• Akhona Boloko and Shawn Barnett

10 things you need to know about business rescue

Updated: Aug 29

Source: Financial Institutions Legal Snapshot


Business rescue offers a very useful alternative to the liquidation or winding-up of a company. During and after the pandemic, many companies may have to consider whether business rescue is an appropriate response to the economic impact that COVID-19 may have had on their business.


Here are 10 things to know when considering business rescue:


1. Business rescue entails the rehabilitation of a company that is financially distressed. A company is deemed to be financially distressed if it is reasonably unlikely that:

  • the company will be able to pay all of its debts as they become due and payable within the immediately ensuing six months, or

  • the company will become insolvent within the immediately ensuing six months.


2. When a company begins to experience financial difficulties, the directors must determine whether the company should continue trading or whether such trading would be reckless as contemplated in section 22 of the Companies Act. Whilst the Companies and Intellectual Property Commission (CIPC) has issued a practice note regarding not penalising businesses that continue to trade despite being in financial difficulty due to COVID-19, this is a temporary measure, and businesses in financial difficulty will still need to explore whether business rescue is a more sustainable solution.


3. Where the board of directors has established that the company is under financial distress, the next decision they need to make is whether there is a reasonable prospect of rescuing the company. A reasonable prospect that a company can be rescued will only exist where there are reasonable prospects of either restoring the company to a solvent state or at least facilitating a better deal for creditors and shareholders than they would secure from liquidation.


4. If the board of directors has reasonable grounds to believe that the company is financially distressed but the board has not placed the company under business rescue, the board must deliver a written notice to each affected person (shareholder, creditor, registered trade union, and employee) setting out its reasons for not placing the company under business rescue. A decision to send out notice must be given due consideration since it advises the world at large that the company is financially distressed. This notice may affect the trading activities of the business, for example:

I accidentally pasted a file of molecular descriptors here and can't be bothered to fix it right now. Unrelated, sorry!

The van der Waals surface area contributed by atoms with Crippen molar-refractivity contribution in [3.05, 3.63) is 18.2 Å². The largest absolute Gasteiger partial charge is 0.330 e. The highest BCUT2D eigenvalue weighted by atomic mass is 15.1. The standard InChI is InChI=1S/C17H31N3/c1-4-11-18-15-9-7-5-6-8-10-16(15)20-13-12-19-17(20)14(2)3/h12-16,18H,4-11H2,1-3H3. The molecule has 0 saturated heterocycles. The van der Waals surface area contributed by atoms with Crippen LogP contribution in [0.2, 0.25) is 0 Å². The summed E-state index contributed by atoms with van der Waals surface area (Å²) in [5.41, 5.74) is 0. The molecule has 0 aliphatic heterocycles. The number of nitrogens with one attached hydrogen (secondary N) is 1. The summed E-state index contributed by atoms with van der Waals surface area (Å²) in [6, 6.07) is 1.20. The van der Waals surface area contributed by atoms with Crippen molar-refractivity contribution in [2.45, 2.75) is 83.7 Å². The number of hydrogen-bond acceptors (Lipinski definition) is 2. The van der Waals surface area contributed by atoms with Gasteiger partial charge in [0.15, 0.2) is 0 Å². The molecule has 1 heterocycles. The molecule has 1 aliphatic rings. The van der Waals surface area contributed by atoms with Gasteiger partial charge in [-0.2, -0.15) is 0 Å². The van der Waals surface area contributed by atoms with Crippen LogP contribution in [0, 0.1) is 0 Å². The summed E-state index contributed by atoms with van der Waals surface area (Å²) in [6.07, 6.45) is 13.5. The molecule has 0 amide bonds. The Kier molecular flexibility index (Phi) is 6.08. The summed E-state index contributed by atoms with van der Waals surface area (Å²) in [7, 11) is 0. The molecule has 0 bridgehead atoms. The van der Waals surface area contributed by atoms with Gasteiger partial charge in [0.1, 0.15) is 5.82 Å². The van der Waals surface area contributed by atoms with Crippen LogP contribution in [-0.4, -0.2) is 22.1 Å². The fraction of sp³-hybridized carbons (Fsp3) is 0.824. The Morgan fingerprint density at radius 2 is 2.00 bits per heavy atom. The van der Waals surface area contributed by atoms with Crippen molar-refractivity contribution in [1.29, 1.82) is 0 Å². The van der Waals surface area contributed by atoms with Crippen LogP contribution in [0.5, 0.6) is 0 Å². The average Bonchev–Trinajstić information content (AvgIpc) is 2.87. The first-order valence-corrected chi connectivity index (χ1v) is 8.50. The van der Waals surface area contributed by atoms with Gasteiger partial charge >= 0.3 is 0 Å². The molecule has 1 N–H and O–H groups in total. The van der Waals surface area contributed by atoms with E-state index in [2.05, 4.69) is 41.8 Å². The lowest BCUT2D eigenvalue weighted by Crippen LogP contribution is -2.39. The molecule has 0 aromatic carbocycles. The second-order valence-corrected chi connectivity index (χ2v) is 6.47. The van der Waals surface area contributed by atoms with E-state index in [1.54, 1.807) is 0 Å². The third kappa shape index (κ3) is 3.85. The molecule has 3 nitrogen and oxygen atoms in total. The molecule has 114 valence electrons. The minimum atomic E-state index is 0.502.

• Creditors may change their payment terms;

  • any negotiations for rescue finance with banking creditors may be affected; and

  • it can lead to labour action as it may cause concern amongst employees and trade unions.


5. Where the board of directors has not chosen to place a financially distressed company under business rescue, the shareholders, creditors, registered trade unions, and any of the employees are within their rights to apply to place the company under business rescue.


6. The resolution by the board of directors to commence business rescue proceedings has no effect until it has been filed with the CIPC. The business rescue proceedings only formally commence on the date of the filing of the board resolution.


7. On 13 March 2020, the CIPC issued a practice note regarding an updated business rescue filing procedure to be followed when placing a company under business rescue. The practice note took effect from 1 April 2020. The practice note outlines the forms and supporting documents to be submitted to the CIPC during the various stages of the business rescue proceedings. In addition to the filing requirements, the Companies Act outlines the requirements for placing a company under business rescue.


8. Once business rescue proceedings commence, the appointed business rescue practitioner is conferred full managerial control of the company in substitution for the board of directors and pre-existing management. The pre-existing management will continue to function during the process but under the authority of the business rescue practitioner. The business rescue practitioner has to develop and implement the business rescue plan. In addition, the business rescue practitioner has the power to remove from office any person who forms part of the pre-existing management of the company or appoint a person as part of the management of a company.


9. The business rescue provisions of the Companies Act do not apply to unincorporated associations or entities such as sole traders, partnerships, business trusts, or co-operatives.


10. Not all companies are suitable for business rescue. Depending on the particular circumstances of a company, there is a possibility that liquidation will in fact be more advantageous to creditors and shareholders. Sometimes a sale of the business to an interested purchaser would be quicker, more effective, and less expensive. Even a compromise with creditors in terms of section 155 of the Companies Act may in certain circumstances be more appropriate than business rescue.

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